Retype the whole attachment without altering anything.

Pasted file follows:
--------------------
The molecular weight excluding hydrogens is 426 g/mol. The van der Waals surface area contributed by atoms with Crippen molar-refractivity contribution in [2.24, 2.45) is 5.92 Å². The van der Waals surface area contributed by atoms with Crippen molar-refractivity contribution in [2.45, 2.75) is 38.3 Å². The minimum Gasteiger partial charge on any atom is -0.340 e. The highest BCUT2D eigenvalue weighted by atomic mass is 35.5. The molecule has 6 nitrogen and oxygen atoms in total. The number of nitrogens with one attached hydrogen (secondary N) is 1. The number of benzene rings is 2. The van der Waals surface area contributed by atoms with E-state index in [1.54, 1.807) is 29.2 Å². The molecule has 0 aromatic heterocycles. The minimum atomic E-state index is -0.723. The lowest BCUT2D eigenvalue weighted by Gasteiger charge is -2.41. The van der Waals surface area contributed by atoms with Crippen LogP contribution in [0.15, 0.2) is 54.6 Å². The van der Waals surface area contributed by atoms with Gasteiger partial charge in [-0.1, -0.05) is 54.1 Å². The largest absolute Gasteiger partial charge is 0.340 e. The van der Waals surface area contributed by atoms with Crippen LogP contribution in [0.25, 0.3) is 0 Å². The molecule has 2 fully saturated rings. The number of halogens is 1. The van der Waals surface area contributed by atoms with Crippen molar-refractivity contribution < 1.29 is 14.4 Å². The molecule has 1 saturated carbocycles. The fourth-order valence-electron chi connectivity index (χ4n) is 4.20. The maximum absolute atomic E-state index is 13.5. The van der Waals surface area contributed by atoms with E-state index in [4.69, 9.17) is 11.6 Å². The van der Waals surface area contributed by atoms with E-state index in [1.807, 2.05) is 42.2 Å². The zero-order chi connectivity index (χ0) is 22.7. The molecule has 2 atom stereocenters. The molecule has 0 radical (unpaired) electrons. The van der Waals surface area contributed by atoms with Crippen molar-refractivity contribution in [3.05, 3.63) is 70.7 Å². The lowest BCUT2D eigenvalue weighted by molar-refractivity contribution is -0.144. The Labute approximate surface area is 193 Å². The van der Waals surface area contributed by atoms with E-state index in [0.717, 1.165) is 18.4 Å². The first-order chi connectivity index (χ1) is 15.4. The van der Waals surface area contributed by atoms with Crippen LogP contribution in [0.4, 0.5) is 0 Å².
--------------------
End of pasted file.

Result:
The molecular weight excluding hydrogens is 426 g/mol. The van der Waals surface area contributed by atoms with Crippen molar-refractivity contribution in [2.24, 2.45) is 5.92 Å². The van der Waals surface area contributed by atoms with Crippen molar-refractivity contribution in [2.45, 2.75) is 38.3 Å². The minimum Gasteiger partial charge on any atom is -0.340 e. The highest BCUT2D eigenvalue weighted by atomic mass is 35.5. The molecule has 6 nitrogen and oxygen atoms in total. The number of nitrogens with one attached hydrogen (secondary N) is 1. The number of benzene rings is 2. The van der Waals surface area contributed by atoms with E-state index in [1.54, 1.807) is 29.2 Å². The molecule has 0 aromatic heterocycles. The minimum atomic E-state index is -0.723. The lowest BCUT2D eigenvalue weighted by Gasteiger charge is -2.41. The van der Waals surface area contributed by atoms with Crippen LogP contribution in [0.15, 0.2) is 54.6 Å². The van der Waals surface area contributed by atoms with Gasteiger partial charge in [-0.1, -0.05) is 54.1 Å². The largest absolute Gasteiger partial charge is 0.340 e. The van der Waals surface area contributed by atoms with Crippen LogP contribution in [0.25, 0.3) is 0 Å². The molecule has 2 fully saturated rings. The number of halogens is 1. The van der Waals surface area contributed by atoms with Crippen molar-refractivity contribution < 1.29 is 14.4 Å². The molecule has 1 saturated carbocycles. The fourth-order valence-electron chi connectivity index (χ4n) is 4.20. The maximum absolute atomic E-state index is 13.5. The van der Waals surface area contributed by atoms with E-state index in [4.69, 9.17) is 11.6 Å². The van der Waals surface area contributed by atoms with E-state index in [1.807, 2.05) is 42.2 Å². The zero-order chi connectivity index (χ0) is 22.7. The molecule has 2 atom stereocenters. The molecule has 0 radical (unpaired) electrons. The van der Waals surface area contributed by atoms with Crippen molar-refractivity contribution in [3.05, 3.63) is 70.7 Å². The lowest BCUT2D eigenvalue weighted by molar-refractivity contribution is -0.144. The Labute approximate surface area is 193 Å². The van der Waals surface area contributed by atoms with E-state index in [0.717, 1.165) is 18.4 Å². The first-order chi connectivity index (χ1) is 15.4. The van der Waals surface area contributed by atoms with Crippen LogP contribution in [0.4, 0.5) is 0 Å².